It COULD have been good, but it WASN'T. It was BORING.
4.0 out of 5 stars Starts slow but picks up halfway 15 Aug 2012
By M. Barry - Published on Amazon.com
Format:Kindle Edition|Verified Purchase
Legions of Fire is David Drake's latest foray into the fantasy genre. Being the first book of a planned series, Legions of Fire starts off rather slow since it has to introduce the main characters and explain their backgrounds. About halfway through the story does pick up though so I would rank this as a worthwhile read.

The Pros:
1. A nice blending of Norse, Roman, and Babylonian mythology. This is the kind of thing you would expect from some trashy pulp-fiction novel or even fan-fiction stories but Drake makes it look natural without making it look like he's showing off. He puts his PHD to good use!

2. Magic from mythology. The magic in this novel is the magic our ancient ancestors thought was real. This is not Dungeons and Dragon magic where you cast a spell and get a +2 modifier to your armor. This is the magic we find in stories like Beowulf and the tales of Hercules.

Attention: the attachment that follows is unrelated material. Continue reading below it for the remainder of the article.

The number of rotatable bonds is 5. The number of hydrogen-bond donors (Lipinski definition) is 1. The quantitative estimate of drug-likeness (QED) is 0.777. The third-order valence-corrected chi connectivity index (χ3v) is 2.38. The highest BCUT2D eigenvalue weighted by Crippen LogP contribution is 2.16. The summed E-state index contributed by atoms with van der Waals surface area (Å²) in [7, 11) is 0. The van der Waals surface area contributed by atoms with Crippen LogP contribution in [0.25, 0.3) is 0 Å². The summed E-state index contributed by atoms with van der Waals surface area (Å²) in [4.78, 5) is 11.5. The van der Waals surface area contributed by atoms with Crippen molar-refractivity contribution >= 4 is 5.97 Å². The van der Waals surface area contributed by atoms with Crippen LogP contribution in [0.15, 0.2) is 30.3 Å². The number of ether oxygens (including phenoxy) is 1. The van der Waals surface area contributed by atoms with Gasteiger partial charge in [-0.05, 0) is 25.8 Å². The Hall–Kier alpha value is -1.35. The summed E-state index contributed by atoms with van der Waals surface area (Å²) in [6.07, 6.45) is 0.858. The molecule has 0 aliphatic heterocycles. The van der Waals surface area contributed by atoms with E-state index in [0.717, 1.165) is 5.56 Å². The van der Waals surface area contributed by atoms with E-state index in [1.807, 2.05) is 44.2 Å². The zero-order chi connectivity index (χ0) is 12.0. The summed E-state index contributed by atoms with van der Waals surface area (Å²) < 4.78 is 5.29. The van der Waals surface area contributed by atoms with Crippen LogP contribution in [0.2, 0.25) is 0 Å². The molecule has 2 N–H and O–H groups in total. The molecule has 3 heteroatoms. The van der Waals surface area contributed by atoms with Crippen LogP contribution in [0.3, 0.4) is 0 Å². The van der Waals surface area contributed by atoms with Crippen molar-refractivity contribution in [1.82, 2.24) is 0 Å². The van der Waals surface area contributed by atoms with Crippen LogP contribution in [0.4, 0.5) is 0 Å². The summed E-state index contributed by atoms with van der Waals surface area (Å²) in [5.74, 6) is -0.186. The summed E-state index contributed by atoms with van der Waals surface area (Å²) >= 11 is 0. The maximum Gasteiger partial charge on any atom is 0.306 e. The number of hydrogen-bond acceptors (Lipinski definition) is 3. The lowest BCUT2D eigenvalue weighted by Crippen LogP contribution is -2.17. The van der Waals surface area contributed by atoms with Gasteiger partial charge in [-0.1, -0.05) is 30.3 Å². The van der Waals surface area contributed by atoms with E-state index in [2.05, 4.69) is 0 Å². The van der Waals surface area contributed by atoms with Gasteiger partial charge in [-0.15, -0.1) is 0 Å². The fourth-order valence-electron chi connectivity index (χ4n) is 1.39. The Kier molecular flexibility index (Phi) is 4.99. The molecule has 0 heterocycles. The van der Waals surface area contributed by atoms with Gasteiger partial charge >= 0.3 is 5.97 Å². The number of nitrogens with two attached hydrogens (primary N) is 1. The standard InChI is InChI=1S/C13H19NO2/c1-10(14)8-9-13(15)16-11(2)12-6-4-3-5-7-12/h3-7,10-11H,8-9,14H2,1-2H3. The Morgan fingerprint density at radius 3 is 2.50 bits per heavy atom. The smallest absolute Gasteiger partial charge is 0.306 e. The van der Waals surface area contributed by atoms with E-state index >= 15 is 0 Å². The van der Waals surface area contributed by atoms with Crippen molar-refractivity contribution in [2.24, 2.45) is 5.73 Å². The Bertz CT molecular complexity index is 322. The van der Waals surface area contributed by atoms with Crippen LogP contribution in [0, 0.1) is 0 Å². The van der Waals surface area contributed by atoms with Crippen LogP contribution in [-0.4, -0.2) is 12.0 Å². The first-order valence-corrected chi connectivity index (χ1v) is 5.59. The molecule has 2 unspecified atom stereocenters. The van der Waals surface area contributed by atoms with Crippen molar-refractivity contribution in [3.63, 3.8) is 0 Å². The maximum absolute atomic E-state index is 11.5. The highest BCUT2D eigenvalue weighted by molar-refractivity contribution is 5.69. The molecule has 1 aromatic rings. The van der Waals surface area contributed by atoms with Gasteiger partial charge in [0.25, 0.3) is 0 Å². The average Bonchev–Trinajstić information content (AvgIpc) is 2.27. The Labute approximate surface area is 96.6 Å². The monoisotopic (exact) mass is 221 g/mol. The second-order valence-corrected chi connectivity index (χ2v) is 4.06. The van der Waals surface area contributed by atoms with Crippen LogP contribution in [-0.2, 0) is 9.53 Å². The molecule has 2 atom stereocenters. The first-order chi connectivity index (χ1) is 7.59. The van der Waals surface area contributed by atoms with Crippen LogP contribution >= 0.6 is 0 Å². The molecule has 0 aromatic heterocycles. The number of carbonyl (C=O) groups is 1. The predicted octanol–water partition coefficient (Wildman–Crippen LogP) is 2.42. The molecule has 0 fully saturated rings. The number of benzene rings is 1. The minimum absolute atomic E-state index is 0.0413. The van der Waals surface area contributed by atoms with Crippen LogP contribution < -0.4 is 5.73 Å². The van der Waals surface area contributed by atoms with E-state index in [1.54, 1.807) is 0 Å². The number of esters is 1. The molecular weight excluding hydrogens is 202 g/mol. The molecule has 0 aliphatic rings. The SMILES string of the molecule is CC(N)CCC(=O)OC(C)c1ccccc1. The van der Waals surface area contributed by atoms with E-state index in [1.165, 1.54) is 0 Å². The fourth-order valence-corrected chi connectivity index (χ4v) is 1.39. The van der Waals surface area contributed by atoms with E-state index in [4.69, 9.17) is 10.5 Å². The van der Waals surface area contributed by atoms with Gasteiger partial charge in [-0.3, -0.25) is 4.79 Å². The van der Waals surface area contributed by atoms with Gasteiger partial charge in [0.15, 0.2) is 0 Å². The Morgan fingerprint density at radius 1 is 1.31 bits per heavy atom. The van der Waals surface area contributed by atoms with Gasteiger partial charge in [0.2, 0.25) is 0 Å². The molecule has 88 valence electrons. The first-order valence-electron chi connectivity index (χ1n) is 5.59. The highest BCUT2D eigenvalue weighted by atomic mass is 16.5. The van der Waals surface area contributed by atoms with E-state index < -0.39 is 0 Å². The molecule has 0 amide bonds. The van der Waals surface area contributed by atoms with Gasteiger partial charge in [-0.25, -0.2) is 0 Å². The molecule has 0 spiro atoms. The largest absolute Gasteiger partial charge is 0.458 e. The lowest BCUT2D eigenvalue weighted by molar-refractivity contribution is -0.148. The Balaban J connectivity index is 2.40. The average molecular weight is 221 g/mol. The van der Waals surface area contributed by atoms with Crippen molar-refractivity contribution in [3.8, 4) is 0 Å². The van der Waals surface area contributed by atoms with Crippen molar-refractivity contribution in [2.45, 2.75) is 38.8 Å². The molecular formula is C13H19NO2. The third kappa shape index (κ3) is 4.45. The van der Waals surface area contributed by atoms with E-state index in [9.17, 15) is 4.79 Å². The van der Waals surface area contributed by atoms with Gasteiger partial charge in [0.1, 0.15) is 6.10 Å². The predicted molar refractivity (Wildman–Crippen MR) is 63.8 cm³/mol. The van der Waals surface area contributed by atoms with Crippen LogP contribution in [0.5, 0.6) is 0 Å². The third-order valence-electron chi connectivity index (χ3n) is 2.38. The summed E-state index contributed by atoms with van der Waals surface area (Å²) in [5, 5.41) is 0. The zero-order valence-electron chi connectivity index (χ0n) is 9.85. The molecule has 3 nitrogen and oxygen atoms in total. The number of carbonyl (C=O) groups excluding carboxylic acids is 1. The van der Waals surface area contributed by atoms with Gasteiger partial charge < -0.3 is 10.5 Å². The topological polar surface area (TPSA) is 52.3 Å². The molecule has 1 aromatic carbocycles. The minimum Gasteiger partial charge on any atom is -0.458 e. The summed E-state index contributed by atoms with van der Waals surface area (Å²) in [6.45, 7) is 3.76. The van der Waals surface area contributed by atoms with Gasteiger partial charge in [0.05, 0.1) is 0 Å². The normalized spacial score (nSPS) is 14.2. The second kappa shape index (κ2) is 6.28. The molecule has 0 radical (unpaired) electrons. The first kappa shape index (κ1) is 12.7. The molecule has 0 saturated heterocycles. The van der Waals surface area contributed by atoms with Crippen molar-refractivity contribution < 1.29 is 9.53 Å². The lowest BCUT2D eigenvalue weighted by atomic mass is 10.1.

The Cons:
1. Starts slow. Being the first book in the series the book has to take some time to explain the setting and the characters. About midway through the story it does pick up though.

Conclusion:
Well worth buying and well worth reading. I am definitely looking forward to the rest of the series!
Were these reviews helpful?   Let us know
ARRAY(0xa35252d0)

Customer Discussions

This product's forum
Discussion Replies Latest Post
No discussions yet

Ask questions, Share opinions, Gain insight
Start a new discussion
Topic:
First post:
Prompts for sign-in
 

Search Customer Discussions
Search all Amazon discussions
   


Look for similar items by category


Feedback